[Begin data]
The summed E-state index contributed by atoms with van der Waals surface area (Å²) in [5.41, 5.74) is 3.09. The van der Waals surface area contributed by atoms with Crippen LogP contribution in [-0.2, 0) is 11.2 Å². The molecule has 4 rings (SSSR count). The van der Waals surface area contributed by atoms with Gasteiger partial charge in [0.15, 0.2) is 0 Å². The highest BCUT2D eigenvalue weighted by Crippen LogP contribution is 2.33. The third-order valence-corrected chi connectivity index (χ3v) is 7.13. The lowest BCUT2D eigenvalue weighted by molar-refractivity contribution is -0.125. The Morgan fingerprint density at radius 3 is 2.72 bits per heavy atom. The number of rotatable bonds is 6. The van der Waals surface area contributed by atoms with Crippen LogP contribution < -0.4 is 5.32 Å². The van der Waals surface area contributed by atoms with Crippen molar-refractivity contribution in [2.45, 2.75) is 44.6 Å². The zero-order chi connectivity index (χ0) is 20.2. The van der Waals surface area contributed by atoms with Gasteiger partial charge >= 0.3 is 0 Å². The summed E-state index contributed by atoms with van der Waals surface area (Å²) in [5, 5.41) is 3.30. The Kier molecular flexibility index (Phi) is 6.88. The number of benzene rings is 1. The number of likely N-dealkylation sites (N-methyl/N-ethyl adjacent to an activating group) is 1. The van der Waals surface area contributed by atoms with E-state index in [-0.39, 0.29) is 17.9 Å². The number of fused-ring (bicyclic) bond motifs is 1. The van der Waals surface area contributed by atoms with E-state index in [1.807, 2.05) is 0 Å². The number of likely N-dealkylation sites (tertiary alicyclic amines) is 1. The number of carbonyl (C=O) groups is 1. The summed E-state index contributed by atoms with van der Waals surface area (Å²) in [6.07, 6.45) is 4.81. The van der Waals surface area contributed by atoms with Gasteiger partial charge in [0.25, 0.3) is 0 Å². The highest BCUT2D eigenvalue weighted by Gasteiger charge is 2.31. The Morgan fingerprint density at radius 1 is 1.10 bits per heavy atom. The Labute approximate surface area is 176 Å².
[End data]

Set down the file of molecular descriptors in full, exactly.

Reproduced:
The summed E-state index contributed by atoms with van der Waals surface area (Å²) in [5.41, 5.74) is 3.09. The van der Waals surface area contributed by atoms with Crippen LogP contribution in [-0.2, 0) is 11.2 Å². The molecule has 4 rings (SSSR count). The van der Waals surface area contributed by atoms with Gasteiger partial charge in [0.15, 0.2) is 0 Å². The highest BCUT2D eigenvalue weighted by Crippen LogP contribution is 2.33. The third-order valence-corrected chi connectivity index (χ3v) is 7.13. The lowest BCUT2D eigenvalue weighted by molar-refractivity contribution is -0.125. The Morgan fingerprint density at radius 3 is 2.72 bits per heavy atom. The number of rotatable bonds is 6. The van der Waals surface area contributed by atoms with Crippen LogP contribution < -0.4 is 5.32 Å². The van der Waals surface area contributed by atoms with Crippen molar-refractivity contribution in [2.45, 2.75) is 44.6 Å². The zero-order chi connectivity index (χ0) is 20.2. The van der Waals surface area contributed by atoms with Gasteiger partial charge >= 0.3 is 0 Å². The summed E-state index contributed by atoms with van der Waals surface area (Å²) in [5, 5.41) is 3.30. The Kier molecular flexibility index (Phi) is 6.88. The number of benzene rings is 1. The number of likely N-dealkylation sites (N-methyl/N-ethyl adjacent to an activating group) is 1. The van der Waals surface area contributed by atoms with E-state index in [-0.39, 0.29) is 17.9 Å². The number of fused-ring (bicyclic) bond motifs is 1. The van der Waals surface area contributed by atoms with E-state index in [1.807, 2.05) is 0 Å². The number of likely N-dealkylation sites (tertiary alicyclic amines) is 1. The number of carbonyl (C=O) groups is 1. The summed E-state index contributed by atoms with van der Waals surface area (Å²) in [6.07, 6.45) is 4.81. The van der Waals surface area contributed by atoms with Gasteiger partial charge in [0.25, 0.3) is 0 Å². The highest BCUT2D eigenvalue weighted by Gasteiger charge is 2.31. The Morgan fingerprint density at radius 1 is 1.10 bits per heavy atom. The Labute approximate surface area is 176 Å².